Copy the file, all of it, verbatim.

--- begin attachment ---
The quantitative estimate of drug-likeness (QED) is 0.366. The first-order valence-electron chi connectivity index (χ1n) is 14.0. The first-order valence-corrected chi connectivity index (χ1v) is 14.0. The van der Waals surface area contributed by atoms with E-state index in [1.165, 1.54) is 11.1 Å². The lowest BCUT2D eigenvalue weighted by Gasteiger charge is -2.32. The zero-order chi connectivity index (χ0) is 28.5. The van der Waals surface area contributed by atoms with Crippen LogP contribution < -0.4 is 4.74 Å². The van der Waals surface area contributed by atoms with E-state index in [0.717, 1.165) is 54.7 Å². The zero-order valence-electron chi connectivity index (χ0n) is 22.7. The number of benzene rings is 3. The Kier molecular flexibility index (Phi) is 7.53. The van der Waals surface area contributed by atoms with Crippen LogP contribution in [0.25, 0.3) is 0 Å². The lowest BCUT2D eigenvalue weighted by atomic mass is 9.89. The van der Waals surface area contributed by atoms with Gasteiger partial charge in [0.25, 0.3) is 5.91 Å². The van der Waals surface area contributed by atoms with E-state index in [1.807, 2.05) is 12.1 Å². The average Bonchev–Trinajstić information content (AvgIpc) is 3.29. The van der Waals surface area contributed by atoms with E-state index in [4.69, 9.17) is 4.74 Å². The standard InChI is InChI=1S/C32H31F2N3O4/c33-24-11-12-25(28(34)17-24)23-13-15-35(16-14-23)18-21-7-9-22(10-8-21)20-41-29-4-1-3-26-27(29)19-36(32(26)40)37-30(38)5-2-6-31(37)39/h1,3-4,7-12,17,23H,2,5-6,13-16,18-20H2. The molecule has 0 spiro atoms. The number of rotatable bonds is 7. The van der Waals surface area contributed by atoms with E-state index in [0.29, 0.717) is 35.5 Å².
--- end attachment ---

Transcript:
The quantitative estimate of drug-likeness (QED) is 0.366. The first-order valence-electron chi connectivity index (χ1n) is 14.0. The first-order valence-corrected chi connectivity index (χ1v) is 14.0. The van der Waals surface area contributed by atoms with E-state index in [1.165, 1.54) is 11.1 Å². The lowest BCUT2D eigenvalue weighted by Gasteiger charge is -2.32. The zero-order chi connectivity index (χ0) is 28.5. The van der Waals surface area contributed by atoms with Crippen LogP contribution < -0.4 is 4.74 Å². The van der Waals surface area contributed by atoms with E-state index in [0.717, 1.165) is 54.7 Å². The zero-order valence-electron chi connectivity index (χ0n) is 22.7. The number of benzene rings is 3. The Kier molecular flexibility index (Phi) is 7.53. The van der Waals surface area contributed by atoms with Crippen LogP contribution in [0.25, 0.3) is 0 Å². The lowest BCUT2D eigenvalue weighted by atomic mass is 9.89. The van der Waals surface area contributed by atoms with Gasteiger partial charge in [0.25, 0.3) is 5.91 Å². The van der Waals surface area contributed by atoms with E-state index in [1.807, 2.05) is 12.1 Å². The average Bonchev–Trinajstić information content (AvgIpc) is 3.29. The van der Waals surface area contributed by atoms with E-state index in [4.69, 9.17) is 4.74 Å². The standard InChI is InChI=1S/C32H31F2N3O4/c33-24-11-12-25(28(34)17-24)23-13-15-35(16-14-23)18-21-7-9-22(10-8-21)20-41-29-4-1-3-26-27(29)19-36(32(26)40)37-30(38)5-2-6-31(37)39/h1,3-4,7-12,17,23H,2,5-6,13-16,18-20H2. The molecule has 0 spiro atoms. The number of rotatable bonds is 7. The van der Waals surface area contributed by atoms with E-state index in [0.29, 0.717) is 35.5 Å².